Nioh Remastered Collection – Review

Nioh is one of the best franchises in the Soulsborne genre outside of those developed by the genre’s creator, From Software. After the PlayStation 5 launched, fans found that neither the original game nor its sequel was available on the console via backward compatibility, and they lacked fans of the style of play. Now Nioh Remastered Collection is being released to fix this bug. Is the remaster impressive?

As you can imagine, Nioh Remastered Collection has everything that was already released for both games in the franchise in one perfect package for those who were veterans in games or who are starting everything from scratch.

Although the name suggests that these versions have received graphical improvements, nothing has changed drastically from what we previously had available on PlayStation 4, where both games were previously released.

The great novelty of the graphics are the three game modes, one in which the game is played in 4K at 30 frames per second, another in which the game operates in a dynamic resolution that guarantees 60 frames per second and a definitive mode that promises 120 frames per second if you have a TV that is compatible with this technology.

The first of the modes is certainly the most beautiful, but also the least fun. Since the games haven’t improved that graphically compared to what we’ve already seen on PS4, this mode is unlikely to impress you that much.

The next mode, which increases the game to 60 frames per second, is played by most gamers. Since soulbound games require precision, a larger frame rate makes life easier, and this is evident when you switch from 30 to 60 frames.

The last game mode could not be tested because I still do not have a 4K TV with 120 frames per second. However, if you follow technical analysis like that of Digital Foundry, you can find that this mode still needs improvement in future patches as the PlayStation 5 cannot keep both the Nioh and Nioh 2 at a constant rate of 120 frames per second.

In addition to these improvements, the game also gained very fast loading times thanks to the PS5’s SSD. Dying and returning for another round is common in Soulsborne-style games, and being able to do so at the speed of light is very rewarding as you spend less time staring at the loading screen and more time dying.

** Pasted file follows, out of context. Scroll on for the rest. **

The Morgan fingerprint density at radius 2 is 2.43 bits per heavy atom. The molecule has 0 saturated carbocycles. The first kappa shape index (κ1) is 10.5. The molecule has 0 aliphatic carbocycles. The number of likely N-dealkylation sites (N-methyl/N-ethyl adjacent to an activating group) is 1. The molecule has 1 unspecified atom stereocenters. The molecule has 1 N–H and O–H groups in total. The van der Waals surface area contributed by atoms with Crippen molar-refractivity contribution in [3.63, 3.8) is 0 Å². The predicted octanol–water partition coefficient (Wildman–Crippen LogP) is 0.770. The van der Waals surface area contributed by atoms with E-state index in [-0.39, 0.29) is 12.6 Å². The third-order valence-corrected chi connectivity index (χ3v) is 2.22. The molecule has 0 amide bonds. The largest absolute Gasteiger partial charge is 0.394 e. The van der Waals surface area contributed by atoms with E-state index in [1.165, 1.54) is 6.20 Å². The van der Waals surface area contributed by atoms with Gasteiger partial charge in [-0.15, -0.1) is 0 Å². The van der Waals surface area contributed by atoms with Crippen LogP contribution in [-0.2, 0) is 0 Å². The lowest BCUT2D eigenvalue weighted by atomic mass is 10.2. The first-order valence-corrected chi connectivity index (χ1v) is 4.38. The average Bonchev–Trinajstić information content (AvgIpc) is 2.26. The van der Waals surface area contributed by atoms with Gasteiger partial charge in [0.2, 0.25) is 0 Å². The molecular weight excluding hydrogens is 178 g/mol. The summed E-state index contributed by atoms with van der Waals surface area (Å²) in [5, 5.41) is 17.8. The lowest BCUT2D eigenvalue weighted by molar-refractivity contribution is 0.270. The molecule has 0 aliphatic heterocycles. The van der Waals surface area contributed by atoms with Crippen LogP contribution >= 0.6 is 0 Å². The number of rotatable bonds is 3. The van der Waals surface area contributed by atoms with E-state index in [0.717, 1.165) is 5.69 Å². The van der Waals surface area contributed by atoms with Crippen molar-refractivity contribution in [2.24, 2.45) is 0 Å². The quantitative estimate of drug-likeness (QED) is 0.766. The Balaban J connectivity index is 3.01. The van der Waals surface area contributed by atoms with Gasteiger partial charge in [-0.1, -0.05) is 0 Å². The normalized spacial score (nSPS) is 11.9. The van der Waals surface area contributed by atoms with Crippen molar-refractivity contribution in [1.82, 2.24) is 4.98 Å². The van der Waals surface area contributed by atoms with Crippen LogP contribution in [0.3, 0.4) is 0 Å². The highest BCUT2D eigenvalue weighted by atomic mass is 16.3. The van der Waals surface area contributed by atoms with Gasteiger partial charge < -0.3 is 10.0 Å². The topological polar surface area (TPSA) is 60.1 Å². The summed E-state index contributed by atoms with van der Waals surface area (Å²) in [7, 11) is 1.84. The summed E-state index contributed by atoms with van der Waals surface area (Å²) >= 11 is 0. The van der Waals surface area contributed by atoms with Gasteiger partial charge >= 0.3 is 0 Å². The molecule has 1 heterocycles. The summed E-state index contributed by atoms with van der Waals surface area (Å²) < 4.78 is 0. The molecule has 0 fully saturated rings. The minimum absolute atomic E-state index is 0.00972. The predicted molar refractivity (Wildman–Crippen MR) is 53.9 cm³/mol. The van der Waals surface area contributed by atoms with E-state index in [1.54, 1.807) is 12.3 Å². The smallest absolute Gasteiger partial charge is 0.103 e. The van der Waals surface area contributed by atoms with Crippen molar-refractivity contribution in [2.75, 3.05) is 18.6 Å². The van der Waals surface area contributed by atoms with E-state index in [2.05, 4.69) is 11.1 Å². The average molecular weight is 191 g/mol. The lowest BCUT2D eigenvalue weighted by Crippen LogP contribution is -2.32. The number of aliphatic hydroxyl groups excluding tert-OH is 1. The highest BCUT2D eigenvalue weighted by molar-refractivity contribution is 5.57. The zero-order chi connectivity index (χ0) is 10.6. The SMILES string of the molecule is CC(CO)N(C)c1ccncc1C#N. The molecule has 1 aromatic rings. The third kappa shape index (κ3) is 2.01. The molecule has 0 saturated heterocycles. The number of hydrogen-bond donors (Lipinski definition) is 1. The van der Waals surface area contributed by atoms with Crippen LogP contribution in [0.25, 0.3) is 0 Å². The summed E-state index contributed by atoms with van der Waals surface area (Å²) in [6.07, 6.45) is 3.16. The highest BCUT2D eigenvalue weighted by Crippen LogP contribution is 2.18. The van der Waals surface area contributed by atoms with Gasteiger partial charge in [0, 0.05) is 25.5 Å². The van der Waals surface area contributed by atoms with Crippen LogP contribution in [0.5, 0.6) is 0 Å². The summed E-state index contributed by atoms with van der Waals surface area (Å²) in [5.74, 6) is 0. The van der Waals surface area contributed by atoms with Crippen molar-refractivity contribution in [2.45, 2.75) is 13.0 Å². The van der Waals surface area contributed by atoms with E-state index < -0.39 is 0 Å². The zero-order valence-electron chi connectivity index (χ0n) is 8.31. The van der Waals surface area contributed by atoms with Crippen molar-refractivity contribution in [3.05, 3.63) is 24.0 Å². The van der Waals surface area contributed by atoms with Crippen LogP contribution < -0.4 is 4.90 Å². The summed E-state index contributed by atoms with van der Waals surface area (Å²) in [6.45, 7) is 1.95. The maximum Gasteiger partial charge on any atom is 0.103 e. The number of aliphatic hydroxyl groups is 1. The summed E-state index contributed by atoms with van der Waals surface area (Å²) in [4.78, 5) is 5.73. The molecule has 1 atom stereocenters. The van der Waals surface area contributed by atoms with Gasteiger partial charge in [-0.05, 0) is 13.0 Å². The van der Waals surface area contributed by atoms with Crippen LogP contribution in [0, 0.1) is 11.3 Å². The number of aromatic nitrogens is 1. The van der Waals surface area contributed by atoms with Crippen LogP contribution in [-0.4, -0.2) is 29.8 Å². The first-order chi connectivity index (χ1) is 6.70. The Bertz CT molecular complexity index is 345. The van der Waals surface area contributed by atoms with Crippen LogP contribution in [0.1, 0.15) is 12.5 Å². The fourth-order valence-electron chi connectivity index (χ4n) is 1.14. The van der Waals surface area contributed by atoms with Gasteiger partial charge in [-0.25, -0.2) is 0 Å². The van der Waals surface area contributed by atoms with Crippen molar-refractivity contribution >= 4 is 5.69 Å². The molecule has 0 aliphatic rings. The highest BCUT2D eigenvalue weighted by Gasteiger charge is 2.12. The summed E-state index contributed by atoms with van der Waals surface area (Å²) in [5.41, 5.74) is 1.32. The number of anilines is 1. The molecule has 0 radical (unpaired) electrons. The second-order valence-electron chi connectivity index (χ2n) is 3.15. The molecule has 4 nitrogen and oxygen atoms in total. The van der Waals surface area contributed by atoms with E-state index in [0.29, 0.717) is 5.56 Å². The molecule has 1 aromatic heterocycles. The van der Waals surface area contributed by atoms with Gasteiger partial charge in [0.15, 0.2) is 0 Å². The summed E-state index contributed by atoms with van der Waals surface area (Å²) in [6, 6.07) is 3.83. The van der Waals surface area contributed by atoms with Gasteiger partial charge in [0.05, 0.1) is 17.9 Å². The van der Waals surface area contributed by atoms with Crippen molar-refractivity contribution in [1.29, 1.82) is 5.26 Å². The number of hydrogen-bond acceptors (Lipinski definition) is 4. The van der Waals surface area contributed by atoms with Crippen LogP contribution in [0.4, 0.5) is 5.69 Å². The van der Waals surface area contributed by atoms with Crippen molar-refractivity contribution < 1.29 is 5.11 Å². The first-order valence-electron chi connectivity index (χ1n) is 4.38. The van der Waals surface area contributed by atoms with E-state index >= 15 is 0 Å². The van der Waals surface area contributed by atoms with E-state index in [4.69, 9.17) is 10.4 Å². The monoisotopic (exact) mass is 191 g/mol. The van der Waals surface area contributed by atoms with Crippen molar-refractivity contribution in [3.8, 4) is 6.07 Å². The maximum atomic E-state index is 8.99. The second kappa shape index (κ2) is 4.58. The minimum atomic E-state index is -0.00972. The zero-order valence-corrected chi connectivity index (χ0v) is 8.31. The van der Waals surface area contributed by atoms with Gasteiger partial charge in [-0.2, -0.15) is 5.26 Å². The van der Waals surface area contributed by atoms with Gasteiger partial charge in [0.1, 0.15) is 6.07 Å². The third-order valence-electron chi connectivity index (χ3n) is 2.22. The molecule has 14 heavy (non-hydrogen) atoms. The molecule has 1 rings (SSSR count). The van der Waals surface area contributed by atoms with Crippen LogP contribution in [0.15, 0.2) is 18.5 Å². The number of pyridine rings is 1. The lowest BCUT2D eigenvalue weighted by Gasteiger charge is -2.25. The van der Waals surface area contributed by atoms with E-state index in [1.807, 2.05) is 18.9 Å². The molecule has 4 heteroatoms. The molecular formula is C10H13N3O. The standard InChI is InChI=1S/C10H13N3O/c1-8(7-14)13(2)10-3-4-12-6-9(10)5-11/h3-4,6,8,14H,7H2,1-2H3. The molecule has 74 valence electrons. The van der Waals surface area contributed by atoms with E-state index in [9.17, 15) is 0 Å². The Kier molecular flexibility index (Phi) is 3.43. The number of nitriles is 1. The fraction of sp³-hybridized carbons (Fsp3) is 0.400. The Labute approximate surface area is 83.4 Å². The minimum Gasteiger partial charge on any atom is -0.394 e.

No changes were made to the games. Therefore, below I will publish the summary of our analysis when you launch it, as well as the link to the full analysis.

Nioh

Team Ninja had a huge challenge: to show that Nioh wasn’t a cheap copy of the Soulsborne franchise, and they made it very successful. The game takes advantage of the best that the competition has to offer and presents a game full of personality, developments and innovations interesting for the genre, a good story and a lot of content. You are unlikely to like Nioh, although the game doesn’t explain what beginners need to do in order not to die as much.

Check out the full match report.

Nioh 2

Nioh 2 brings everything that the first game did best, but also adds a ton of unreleased elements. This title is considerably easier than the first game due to its numerous new features and a great choice for fans of the saga and fans of the Soulslike style.

Despite less frustrating issues, Nioh 2 stands out from other games of the same scope and gives the original 2017 title a worthy sequence.

Check out the full match report.

But what’s up, is Nioh Remastered Collection worth it?

Nioh Remastered Collection offers the final versions of both games with no additional additions. The frame rate and load time upgrades are very interesting, but the game hasn’t seen as many graphics improvements. So this is a package that is only worthwhile if you’ve played the original games on PS4 or are dying to play them again on PS5.

Summary for the lazy

Nioh Remastered Collection offers the final versions of both games with no additional additions. The frame rate and load time upgrades are very interesting, but the game hasn’t seen as many graphics improvements. So this is a package that is only worthwhile if you’ve played the original games on PS4 or are dying to play them again on PS5.

Final grade

For more information on our valuation methods, see our valuation manual.

benefits

Two great games in the Soulsborne genre. Play at 60 frames per second for hundreds of hours of content

disadvantage

No additions compared to the original games. The 120-frame mode must be more stable